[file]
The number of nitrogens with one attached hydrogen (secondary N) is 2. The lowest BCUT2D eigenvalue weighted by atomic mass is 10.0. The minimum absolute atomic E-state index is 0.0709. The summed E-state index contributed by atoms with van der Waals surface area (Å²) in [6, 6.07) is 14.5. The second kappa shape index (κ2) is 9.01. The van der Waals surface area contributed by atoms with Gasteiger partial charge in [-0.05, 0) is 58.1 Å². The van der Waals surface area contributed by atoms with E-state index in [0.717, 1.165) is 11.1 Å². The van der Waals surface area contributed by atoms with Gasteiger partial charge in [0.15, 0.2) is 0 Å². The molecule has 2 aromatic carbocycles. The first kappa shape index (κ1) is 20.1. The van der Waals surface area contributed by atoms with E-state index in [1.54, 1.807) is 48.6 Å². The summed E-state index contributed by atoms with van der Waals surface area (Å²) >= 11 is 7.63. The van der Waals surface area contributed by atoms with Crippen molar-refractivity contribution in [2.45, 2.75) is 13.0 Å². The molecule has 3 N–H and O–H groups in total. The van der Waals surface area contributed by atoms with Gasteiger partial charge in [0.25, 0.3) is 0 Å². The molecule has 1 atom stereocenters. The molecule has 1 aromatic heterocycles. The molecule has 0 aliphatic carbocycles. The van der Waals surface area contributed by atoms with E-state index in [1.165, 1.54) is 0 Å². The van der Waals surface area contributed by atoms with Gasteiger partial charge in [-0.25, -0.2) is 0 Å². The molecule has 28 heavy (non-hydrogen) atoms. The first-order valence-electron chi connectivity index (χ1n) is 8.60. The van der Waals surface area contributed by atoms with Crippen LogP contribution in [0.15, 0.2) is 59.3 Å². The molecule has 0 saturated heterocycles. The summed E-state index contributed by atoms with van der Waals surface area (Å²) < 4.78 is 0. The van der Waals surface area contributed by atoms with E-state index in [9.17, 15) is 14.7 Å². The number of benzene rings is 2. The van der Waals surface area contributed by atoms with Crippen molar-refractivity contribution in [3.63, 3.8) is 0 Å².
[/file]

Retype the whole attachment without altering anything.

The number of nitrogens with one attached hydrogen (secondary N) is 2. The lowest BCUT2D eigenvalue weighted by atomic mass is 10.0. The minimum absolute atomic E-state index is 0.0709. The summed E-state index contributed by atoms with van der Waals surface area (Å²) in [6, 6.07) is 14.5. The second kappa shape index (κ2) is 9.01. The van der Waals surface area contributed by atoms with Gasteiger partial charge in [-0.05, 0) is 58.1 Å². The van der Waals surface area contributed by atoms with E-state index in [0.717, 1.165) is 11.1 Å². The van der Waals surface area contributed by atoms with Gasteiger partial charge in [0.15, 0.2) is 0 Å². The molecule has 2 aromatic carbocycles. The first kappa shape index (κ1) is 20.1. The van der Waals surface area contributed by atoms with E-state index in [1.54, 1.807) is 48.6 Å². The summed E-state index contributed by atoms with van der Waals surface area (Å²) >= 11 is 7.63. The van der Waals surface area contributed by atoms with Crippen molar-refractivity contribution in [2.45, 2.75) is 13.0 Å². The molecule has 3 N–H and O–H groups in total. The van der Waals surface area contributed by atoms with Gasteiger partial charge in [0.25, 0.3) is 0 Å². The molecule has 1 atom stereocenters. The molecule has 1 aromatic heterocycles. The molecule has 0 aliphatic carbocycles. The van der Waals surface area contributed by atoms with E-state index in [1.165, 1.54) is 0 Å². The van der Waals surface area contributed by atoms with Gasteiger partial charge in [-0.25, -0.2) is 0 Å². The molecule has 28 heavy (non-hydrogen) atoms. The first-order valence-electron chi connectivity index (χ1n) is 8.60. The van der Waals surface area contributed by atoms with Crippen LogP contribution in [0.15, 0.2) is 59.3 Å². The molecule has 0 saturated heterocycles. The summed E-state index contributed by atoms with van der Waals surface area (Å²) < 4.78 is 0. The van der Waals surface area contributed by atoms with E-state index in [9.17, 15) is 14.7 Å². The number of benzene rings is 2. The van der Waals surface area contributed by atoms with Crippen molar-refractivity contribution in [3.63, 3.8) is 0 Å².